A long wait for Laurel residents came to an end on Friday, March 28 with the opening of the first retailer at the Towne Centre at Laurel, a new retail area still under construction.
The grand opening of Burlington Coat Factory Friday is a major milestone in the $130 million development at the site of the former Laurel Mall on Route 1.
Because of Burlington's long-term lease, store officials reached an agreement with developers so it could be the last building demolished and the first to open at Towne Centre at Laurel.
The ribbon cutting for Burlington attracted local and state officials and lots of area residents, eager to see the completion of the first phase of the redevelopment of a struggling shopping mall to a mixed-use retail, dining, entertainment and residential complex.
"The wait has been a long time coming, so this is terrific for Laurel," said District 21 state Sen. James Rosapepe, who represents Laurel. "The store looks terrific and the main thing is that the people are enthusiastic and happy to see this progress."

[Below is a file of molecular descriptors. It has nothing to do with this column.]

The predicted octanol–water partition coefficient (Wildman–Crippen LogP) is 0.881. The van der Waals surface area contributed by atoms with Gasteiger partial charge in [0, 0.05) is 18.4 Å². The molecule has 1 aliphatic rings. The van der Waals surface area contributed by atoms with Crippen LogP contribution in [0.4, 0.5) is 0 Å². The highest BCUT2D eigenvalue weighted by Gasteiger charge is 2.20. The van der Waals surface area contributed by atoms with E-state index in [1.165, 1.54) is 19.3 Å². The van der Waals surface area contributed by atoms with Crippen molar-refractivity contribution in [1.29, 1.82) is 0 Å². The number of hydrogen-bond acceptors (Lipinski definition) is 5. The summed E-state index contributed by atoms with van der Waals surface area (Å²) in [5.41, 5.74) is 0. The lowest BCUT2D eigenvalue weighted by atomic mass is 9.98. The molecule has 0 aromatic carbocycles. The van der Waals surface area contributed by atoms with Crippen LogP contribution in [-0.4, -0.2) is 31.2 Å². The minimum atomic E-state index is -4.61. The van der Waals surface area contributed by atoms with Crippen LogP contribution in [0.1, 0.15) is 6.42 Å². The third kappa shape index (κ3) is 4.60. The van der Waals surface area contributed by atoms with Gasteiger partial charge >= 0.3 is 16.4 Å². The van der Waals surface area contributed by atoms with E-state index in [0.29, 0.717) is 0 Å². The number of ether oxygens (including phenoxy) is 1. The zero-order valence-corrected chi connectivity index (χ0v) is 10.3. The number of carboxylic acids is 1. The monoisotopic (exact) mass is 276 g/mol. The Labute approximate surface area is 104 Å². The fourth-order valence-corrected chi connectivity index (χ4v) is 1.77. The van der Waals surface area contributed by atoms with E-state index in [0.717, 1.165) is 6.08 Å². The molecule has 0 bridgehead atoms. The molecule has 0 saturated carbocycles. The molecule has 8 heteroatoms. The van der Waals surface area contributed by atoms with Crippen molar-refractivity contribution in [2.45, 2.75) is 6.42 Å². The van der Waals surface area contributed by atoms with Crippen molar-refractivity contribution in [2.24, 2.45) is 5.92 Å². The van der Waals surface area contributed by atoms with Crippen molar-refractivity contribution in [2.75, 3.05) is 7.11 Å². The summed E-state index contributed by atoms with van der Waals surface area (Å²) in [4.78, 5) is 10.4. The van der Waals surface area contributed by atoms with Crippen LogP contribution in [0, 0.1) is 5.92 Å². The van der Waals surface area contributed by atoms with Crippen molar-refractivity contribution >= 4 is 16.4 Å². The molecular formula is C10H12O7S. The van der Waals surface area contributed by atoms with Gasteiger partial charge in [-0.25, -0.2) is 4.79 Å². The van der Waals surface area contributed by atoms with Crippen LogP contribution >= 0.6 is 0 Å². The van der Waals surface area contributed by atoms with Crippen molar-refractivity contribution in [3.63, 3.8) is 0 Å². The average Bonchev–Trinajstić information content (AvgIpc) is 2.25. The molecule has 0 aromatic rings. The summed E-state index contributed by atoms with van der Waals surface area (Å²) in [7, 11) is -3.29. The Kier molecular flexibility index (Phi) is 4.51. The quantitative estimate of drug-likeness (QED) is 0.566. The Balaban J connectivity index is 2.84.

The renovation has been in the making since 2006, when Laurel Mall was sold during bankruptcy to AEW Capital Management and Somera Capital Management. Initial and more costly renovation plans for the mall fell through under AEW and Somera, who still own a stake in what was formerly the mall. The current lead developer and part owner is Maryland-based Greenberg Gibbons, a company that also redeveloped Annapolis Towne Centre and Hunt Valley Towne Centre. They came on board in 2011 and started demolition of the existing mall and new construction in 2012.
Before Friday's ribbon cutting at Burlington, Mayor Craig Moe praised Greenberg Gibbons for keeping the Laurel project on schedule.
"They made a promise that this would be the first store to open and it was," Moe said. "When they tell you they're going to do something, they do it. When a developer comes in, it's important for a city when they do what they say."
Area residents said they felt the same way.
"I'd been hoping that this would happen, so it's exciting to have the long wait over," said Mary Stephens, of Beltsville, as she anxiously waited for the ribbon to be cut so she could start shopping.
The new 70,000-square-foot Burlington, located at Laurel Mall at Fourth Street and Cherry Lane, now faces Route 1. Although it's smaller in size, Burlington's regional vice president Ed Heller said the Laurel store features a new "prototype" design for the chain.
"It's a little smaller but this one is more efficient in terms of space," Heller said as he pointed to the numerous neatly laid out rows of name-brand merchandise in the brightly lit store. "This store has a more vibrant look."